DETROIT – On this day 38 years ago, a St. Louis Blues player scored a jaw-dropping six goals in one game – including four in a nine-minute span.

Sarah Royce
Michigan hockey coach Red Berenson was honored with the Lester Patrick Award. (MIKE HULSEBUS/Daily)

Yesterday, that man took the stage at Joe Louis Arena among four other greats to receive an award from the NHL.

But he wasn’t there because of the offensive fireworks from his heyday in the NHL.

Former Michigan hockey player and current New York Rangers forward Jed Ortmeyer summed it up like this:

“He turned us into young men.”

Ortmeyer was speaking of his former coach and hockey legend Red Berenson. Currently in the middle of his 23rd season at the helm of Michigan hockey, Berenson was awarded the Lester Patrick Award for his outstanding service to hockey in the United States.

The Regina, Saskatchewan native has made strides in the world of college hockey and the development of players.

“He’s turned out very successful hockey players and prepared us to be able to step in and play in the NHL right away,” Ortmeyer said. “He makes a difference in our lives. I think he gets a lot of thrill with that, and it’s the reason why the program is as successful as it is.”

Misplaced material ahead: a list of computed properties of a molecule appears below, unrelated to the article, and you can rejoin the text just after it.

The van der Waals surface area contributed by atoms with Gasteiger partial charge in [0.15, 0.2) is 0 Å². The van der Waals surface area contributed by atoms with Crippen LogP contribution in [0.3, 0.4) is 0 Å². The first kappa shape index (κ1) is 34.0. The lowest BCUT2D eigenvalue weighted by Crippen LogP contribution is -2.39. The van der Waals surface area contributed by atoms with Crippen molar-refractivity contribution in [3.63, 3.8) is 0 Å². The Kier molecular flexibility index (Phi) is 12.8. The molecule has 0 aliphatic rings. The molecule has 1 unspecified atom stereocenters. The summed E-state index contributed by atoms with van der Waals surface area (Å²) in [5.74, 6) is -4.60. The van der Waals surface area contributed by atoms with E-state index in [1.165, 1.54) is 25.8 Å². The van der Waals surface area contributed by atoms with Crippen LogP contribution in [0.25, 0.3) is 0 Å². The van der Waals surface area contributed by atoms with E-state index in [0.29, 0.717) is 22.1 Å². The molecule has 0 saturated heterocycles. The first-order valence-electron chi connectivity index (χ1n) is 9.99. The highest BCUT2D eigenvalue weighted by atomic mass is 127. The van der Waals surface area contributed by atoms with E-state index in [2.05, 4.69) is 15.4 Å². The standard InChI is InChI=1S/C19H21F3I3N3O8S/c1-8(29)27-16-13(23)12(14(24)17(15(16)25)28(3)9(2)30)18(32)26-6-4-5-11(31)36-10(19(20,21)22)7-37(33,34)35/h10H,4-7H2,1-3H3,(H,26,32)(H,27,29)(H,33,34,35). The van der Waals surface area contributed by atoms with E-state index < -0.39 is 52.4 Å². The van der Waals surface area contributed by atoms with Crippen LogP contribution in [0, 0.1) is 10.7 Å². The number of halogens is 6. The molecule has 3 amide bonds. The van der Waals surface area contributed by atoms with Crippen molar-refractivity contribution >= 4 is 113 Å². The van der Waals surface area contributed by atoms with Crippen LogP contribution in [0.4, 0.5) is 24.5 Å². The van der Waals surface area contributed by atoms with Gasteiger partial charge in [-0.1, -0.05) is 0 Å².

Berenson set an example by earning his Bachelor’s and Master’s degrees from Michigan while serving as the Wolverines’ captain and playing in the NHL. At the time, he was one of just a few professional players in the game who had taken the college route.

To this day, he still stresses the importance of a complete education – making it possible to have “life after hockey.”

But the always-reserved Berenson did little to toot his own horn at the ceremony yesterday, quickly shrugging off the developments he’s made in college hockey.

“People like me are not in the game for awards, really,” Berenson said. “We’re happy to be in the game, we’re honored. We care about the game. We care about the people in the game. It’s not about the awards. But you like to be appreciated – at least they know you’re here. And I feel I’m a small player in the college hockey scene, and it’s good to be honored.”

Joining Berenson as 2006 recipients were famous Detroit Red Wings Steve Yzerman and Reed Larson, Hockey Hall of Famer Marcel Dionne and former NHL and college coach Glen Sonmor.

While Yzerman had the media swarming him all afternoon, the retired Red Wing captain and new vice president deflected attention to his fellow recipients.

“These are guys that I look up to,” Yzerman said. “I’ve gotten to know Red over the course of my time here in Detroit. . He is a great mentor for the young kids in hockey. He’s just been tremendous. He’s set a really high standard for kids all over North America that want to play college hockey.”

For Berenson, the ceremony was just like a gathering of old friends. He played with Dionne on the Red Wings and coached against Larson and Sonmor. As for this year’s youngest recipient, Berenson had a special reason to join him at the ceremony.

“I came here to get Steve Yzerman’s autograph,” Berenson joked.

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